The 2.5-million people living in the borough of Brooklyn, who came here from all over the world, speak dozens of different languages. But for the 30 players on the Cyclones roster, who’ve also come from all over the world, the spoken word has pretty much been narrowed down to two languages.
The Brooks, you see, field players from all over the United States and from the Dominican Republic, Mexico, and Venezuela. So it’s not surprising that the words you’ll hear around the dugout are in English and Spanish.
And sometimes, it’s a mixture of both.
The entire Cyclones’ coaching staff — manager Edgar Alfonzo, hitting coach Guadalupe Jabalera, and pitching coach Hector Berrios — is bi-lingual. But that’s not the case for the players.
And nowhere is comunication more important than between pitchers and catchers. Sure, hand signs flashed as the catcher squats behind the plate are easy enough to recognize. But what do you do when you actully have to talk to each other?
The Cyclones have a number of pitchers who speak mainly Spanish. That’s why their primary catcher, Jordan Abruz–zo, is getting in on the act.
“There are a lot of good Spanish speaking pitchers, and as a catcher, the key is communication — you have to be able to communicate with your pitcher,” he said. “I try to learn as much as I can, especially some key words to calm them down out there.”
Abruzzo pointed out that when he heads out to the mound to talk to a pitcher, he now knows that bajo means “down” and that suave means “relax.” Conversly, agresivo means to be aggressive.
Cesar Cordido, another Cyclones’ catcher, is in the opposite situation — Cordido’s first language is Spanish. So he’s doing everything he can to learn English.
“In the Venezuelan [Winter] League, I learned a little English from a couple of American imports,” he said.
But Cordido didn’t stop there.
During each spring training he takes English courses that are given by the Mets. He even won a prize this spring as the best student in his class.
A key to the Cyclones’ Spanish-English communication between players is pitching coach Hector Berrios, who’s been bi-lingual since he was a child.
“For people like me, it [speaking Spanish and English] comes naturally,” said Berrios. “I was born in Puerto Rico, and I was there for the first five years of my life [before moving to the Bronx], so that’s my natural tongue. In professional baseball I had to be the interpreter because there weren’t many coaches who only spoke Spanish.”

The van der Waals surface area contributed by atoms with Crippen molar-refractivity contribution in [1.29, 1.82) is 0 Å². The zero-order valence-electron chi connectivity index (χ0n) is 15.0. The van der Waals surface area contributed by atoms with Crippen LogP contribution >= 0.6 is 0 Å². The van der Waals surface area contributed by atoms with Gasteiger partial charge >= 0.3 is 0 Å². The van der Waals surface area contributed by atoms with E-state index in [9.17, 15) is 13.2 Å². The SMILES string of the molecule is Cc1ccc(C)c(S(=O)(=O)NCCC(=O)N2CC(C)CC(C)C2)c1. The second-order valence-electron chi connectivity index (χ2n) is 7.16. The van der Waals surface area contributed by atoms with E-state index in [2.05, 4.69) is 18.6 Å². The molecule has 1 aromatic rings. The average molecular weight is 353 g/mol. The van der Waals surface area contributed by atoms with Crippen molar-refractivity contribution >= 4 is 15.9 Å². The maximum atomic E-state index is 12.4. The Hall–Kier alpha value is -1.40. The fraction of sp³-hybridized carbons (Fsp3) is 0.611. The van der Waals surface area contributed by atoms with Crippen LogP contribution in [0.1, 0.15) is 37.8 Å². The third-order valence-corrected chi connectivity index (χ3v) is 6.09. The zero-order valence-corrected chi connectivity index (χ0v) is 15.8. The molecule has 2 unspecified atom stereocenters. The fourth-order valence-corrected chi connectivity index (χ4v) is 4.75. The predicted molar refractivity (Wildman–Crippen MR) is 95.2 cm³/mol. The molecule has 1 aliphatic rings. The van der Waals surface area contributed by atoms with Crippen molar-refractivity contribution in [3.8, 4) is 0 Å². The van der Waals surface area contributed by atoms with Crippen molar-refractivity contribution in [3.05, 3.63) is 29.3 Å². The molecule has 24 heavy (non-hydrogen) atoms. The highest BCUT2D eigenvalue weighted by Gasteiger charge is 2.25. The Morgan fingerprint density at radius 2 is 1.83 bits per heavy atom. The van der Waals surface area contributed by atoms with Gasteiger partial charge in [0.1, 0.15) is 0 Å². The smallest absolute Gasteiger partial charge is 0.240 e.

He’s using that ability on the Cyclones. He says it’s not so difficult, because the players all have a mutual love.
“They all mesh well because the one thing they have in common is baseball,” he said. “Baseball is great when it helps people to open up their minds to new things and how wonderful this world is when people come together. It’s a beautiful thing.”
Is there anything else that players from so many different places have in common?
Well, how about food?
Cordido has the reputation as a great cook, and he often cooked for the others in his suite. While playing chef, Cordido also teaches Spanish.
“I taught them that chicken is pollo and rice is arroz,” he said. But his lessons didn’t stop with food.
“I taught them vamos means go, and tu tienes fmeans ‘You got it.’ and yo tengo means ‘I got it.’ ”
Yeah, we got it. But does anyone have a better grasp of this than Abruzzo?
“It’s good for the Spanish speaking players to learn English and for the English speaking players to learn Spanish,” Abruzzo said. “That’s how barriers gets broken.”
And they call the catcher’s equipment “The tools of ignorance” …
“They’re done,” the Cyclones’ fan intoned last week.
She sat, so safe, behind the home plate net.
Pronouncing death to hopes the Brooks still seek,
Those kids without a screen. It’s not a bet
The intellect would make — the post-season.
But players play — and hope — by heart, not reason.
Each week, the Bard of Brooklyn Baseball summons the spirit of his Elizabethan ancestor. This week’s edition is entitled, “By Heart, Not Reason”
©2008 Community News Group
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